assert.fail('ignored', 'ignored', 'another custom message');
}, {
code: 'ERR_ASSERTION',
name: 'AssertionError [ERR_ASSERTION]',
message: 'another custom message',
operator: undefined,
actual: 'ignored',
expected: 'ignored'
});
// Three args with custom Error
assert.throws(() => {
assert.fail(typeof 1, 'object', new TypeError('another custom message'));
}, {
name: 'TypeError',
message: 'another custom message',
operator: undefined,
actual: undefined,
expected: undefined,
code: undefined
});
// No third arg (but a fourth arg)
assert.throws(() => {
assert.fail('first', 'second', undefined, 'operator');
}, {
code: 'ERR_ASSERTION',
name: 'AssertionError [ERR_ASSERTION]',
message: '\'first\' operator \'second\'',
operator: 'operator',
actual: 'first',
expected: 'second'
});
// The stackFrameFunction should exclude the foo frame
assert.throws(
function foo() { assert.fail('first', 'second', 'message', '!==', foo); },
(err) => !/^\s*at\sfoo\b/m.test(err.stack)
);
@@ -1,95 +1,40 @@
'use strict';
/* eslint-disable prefer-common-expectserror */
const common = require('../common');
require('../common');
const assert = require('assert');
// No args
assert.throws(
() => { assert.fail(); },
common.expectsError({
{
code: 'ERR_ASSERTION',
type: assert.AssertionError,
name: 'AssertionError [ERR_ASSERTION]',
message: 'Failed',
operator: undefined,
actual: undefined,
expected: undefined
})
}
);
// One arg = message
common.expectsError(() => {
assert.throws(() => {
assert.fail('custom message');
}, {
code: 'ERR_ASSERTION',
type: assert.AssertionError,
name: 'AssertionError [ERR_ASSERTION]',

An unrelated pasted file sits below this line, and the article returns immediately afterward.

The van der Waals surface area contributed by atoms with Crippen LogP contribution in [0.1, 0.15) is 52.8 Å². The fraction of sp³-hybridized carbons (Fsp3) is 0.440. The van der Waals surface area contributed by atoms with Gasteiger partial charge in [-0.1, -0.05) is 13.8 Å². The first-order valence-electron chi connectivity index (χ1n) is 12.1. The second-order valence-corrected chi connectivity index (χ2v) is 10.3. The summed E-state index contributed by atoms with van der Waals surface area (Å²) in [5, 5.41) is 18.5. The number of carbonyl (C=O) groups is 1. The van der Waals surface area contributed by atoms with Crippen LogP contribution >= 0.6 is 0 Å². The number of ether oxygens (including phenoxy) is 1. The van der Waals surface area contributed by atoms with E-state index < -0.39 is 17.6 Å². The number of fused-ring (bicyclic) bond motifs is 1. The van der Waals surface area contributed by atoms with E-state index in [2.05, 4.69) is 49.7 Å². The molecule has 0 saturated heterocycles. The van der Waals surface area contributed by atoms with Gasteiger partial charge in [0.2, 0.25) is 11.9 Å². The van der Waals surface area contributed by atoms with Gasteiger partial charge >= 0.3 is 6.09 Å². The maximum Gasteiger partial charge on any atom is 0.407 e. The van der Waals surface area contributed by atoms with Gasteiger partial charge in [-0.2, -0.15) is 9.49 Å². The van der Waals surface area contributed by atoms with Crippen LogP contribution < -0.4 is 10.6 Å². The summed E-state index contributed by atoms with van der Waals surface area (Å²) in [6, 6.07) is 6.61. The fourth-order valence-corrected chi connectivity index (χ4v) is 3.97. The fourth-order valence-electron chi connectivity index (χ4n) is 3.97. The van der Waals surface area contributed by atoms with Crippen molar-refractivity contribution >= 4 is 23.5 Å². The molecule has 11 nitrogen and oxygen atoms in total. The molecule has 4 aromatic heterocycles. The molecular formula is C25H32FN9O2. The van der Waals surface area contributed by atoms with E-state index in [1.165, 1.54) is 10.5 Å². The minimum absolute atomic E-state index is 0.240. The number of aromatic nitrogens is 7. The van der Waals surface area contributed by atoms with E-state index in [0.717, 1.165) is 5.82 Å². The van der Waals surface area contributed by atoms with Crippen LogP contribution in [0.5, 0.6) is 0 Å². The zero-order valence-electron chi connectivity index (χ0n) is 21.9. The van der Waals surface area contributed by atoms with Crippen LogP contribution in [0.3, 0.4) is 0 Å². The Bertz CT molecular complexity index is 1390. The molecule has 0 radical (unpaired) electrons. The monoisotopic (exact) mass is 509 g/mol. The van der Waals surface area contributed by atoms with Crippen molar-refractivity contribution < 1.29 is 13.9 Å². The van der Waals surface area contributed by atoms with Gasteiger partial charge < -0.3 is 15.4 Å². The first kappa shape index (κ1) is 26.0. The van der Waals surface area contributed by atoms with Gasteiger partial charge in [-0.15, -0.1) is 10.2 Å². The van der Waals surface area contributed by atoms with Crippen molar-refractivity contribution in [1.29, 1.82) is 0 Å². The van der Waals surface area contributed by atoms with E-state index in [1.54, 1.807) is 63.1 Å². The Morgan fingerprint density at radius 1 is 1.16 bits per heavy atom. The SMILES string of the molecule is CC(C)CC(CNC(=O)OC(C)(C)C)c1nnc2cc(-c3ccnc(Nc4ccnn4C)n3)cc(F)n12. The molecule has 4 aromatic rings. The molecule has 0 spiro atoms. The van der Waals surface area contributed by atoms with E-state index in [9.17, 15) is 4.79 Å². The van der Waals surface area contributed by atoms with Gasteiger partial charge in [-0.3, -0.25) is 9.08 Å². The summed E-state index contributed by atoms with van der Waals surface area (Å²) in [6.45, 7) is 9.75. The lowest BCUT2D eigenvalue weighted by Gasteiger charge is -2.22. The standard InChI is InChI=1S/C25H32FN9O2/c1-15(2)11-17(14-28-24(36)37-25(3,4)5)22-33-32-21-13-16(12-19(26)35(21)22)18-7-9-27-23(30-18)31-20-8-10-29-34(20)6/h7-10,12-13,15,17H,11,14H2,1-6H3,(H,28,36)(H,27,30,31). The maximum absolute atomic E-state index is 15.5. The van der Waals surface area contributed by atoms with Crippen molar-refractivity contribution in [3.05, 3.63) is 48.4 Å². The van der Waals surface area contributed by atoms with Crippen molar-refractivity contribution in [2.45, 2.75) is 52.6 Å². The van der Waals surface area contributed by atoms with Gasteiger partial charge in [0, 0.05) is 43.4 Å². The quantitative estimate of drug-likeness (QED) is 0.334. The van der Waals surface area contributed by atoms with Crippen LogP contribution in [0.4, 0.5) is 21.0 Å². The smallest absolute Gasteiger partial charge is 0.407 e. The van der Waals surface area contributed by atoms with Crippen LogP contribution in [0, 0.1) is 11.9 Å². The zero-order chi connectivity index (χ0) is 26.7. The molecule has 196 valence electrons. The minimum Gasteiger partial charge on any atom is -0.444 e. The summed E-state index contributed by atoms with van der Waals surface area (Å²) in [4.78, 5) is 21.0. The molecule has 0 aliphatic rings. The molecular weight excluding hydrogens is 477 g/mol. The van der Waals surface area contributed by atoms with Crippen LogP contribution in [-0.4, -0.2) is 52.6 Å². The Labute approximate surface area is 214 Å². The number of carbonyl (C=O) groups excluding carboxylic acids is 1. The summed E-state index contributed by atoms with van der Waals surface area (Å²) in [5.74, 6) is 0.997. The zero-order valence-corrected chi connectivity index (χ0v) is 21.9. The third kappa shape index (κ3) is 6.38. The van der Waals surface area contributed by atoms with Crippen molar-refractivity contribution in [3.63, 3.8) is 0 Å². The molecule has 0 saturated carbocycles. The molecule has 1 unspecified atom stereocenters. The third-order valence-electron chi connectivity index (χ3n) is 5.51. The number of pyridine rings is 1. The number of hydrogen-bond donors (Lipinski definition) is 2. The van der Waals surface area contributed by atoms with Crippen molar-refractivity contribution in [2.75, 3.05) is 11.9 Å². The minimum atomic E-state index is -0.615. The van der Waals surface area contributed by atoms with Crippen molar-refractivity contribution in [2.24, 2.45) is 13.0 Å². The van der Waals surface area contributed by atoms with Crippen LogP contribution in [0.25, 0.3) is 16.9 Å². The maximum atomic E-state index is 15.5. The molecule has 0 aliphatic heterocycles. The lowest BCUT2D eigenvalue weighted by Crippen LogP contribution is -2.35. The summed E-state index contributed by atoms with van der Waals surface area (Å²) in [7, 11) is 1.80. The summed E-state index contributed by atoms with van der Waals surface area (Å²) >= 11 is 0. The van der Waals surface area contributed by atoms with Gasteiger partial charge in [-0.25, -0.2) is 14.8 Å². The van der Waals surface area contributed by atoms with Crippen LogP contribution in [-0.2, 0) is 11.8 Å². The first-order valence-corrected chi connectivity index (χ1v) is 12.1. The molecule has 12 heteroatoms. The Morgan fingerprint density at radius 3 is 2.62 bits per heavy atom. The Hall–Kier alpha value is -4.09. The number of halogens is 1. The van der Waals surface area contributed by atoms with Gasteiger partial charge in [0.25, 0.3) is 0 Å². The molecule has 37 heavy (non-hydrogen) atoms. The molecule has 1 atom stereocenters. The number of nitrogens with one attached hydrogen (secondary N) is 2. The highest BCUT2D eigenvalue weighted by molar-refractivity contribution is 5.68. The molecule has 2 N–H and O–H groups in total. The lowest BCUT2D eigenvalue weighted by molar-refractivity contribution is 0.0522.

message: 'custom message',
operator: undefined,
actual: undefined,
expected: undefined
});
// One arg = Error
common.expectsError(() => {
assert.throws(() => {
assert.fail(new TypeError('custom message'));
}, {
type: TypeError,
name: 'TypeError',
message: 'custom message',
operator: undefined,
actual: undefined,
expected: undefined
});
// Two args only, operator defaults to '!='
common.expectsError(() => {
assert.fail('first', 'second');
}, {
code: 'ERR_ASSERTION',
type: assert.AssertionError,
message: '\'first\' != \'second\'',
operator: '!=',
actual: 'first',
expected: 'second'
});
// Three args
common.expectsError(() => {
assert.fail('ignored', 'ignored', 'another custom message');
}, {
code: 'ERR_ASSERTION',
type: assert.AssertionError,
message: 'another custom message',
operator: undefined,
actual: 'ignored',
expected: 'ignored'
});
// Three args with custom Error
common.expectsError(() => {
assert.fail(typeof 1, 'object', new TypeError('another custom message'));
}, {
type: TypeError,
message: 'another custom message',
operator: undefined,
actual: 'number',
expected: 'object'
});
// No third arg (but a fourth arg)
common.expectsError(() => {
assert.fail('first', 'second', undefined, 'operator');
}, {
code: 'ERR_ASSERTION',
type: assert.AssertionError,
message: '\'first\' operator \'second\'',
operator: 'operator',
actual: 'first',
expected: 'second'
});
// The stackFrameFunction should exclude the foo frame
assert.throws(
function foo() { assert.fail('first', 'second', 'message', '!==', foo); },
(err) => !/^\s*at\sfoo\b/m.test(err.stack)
);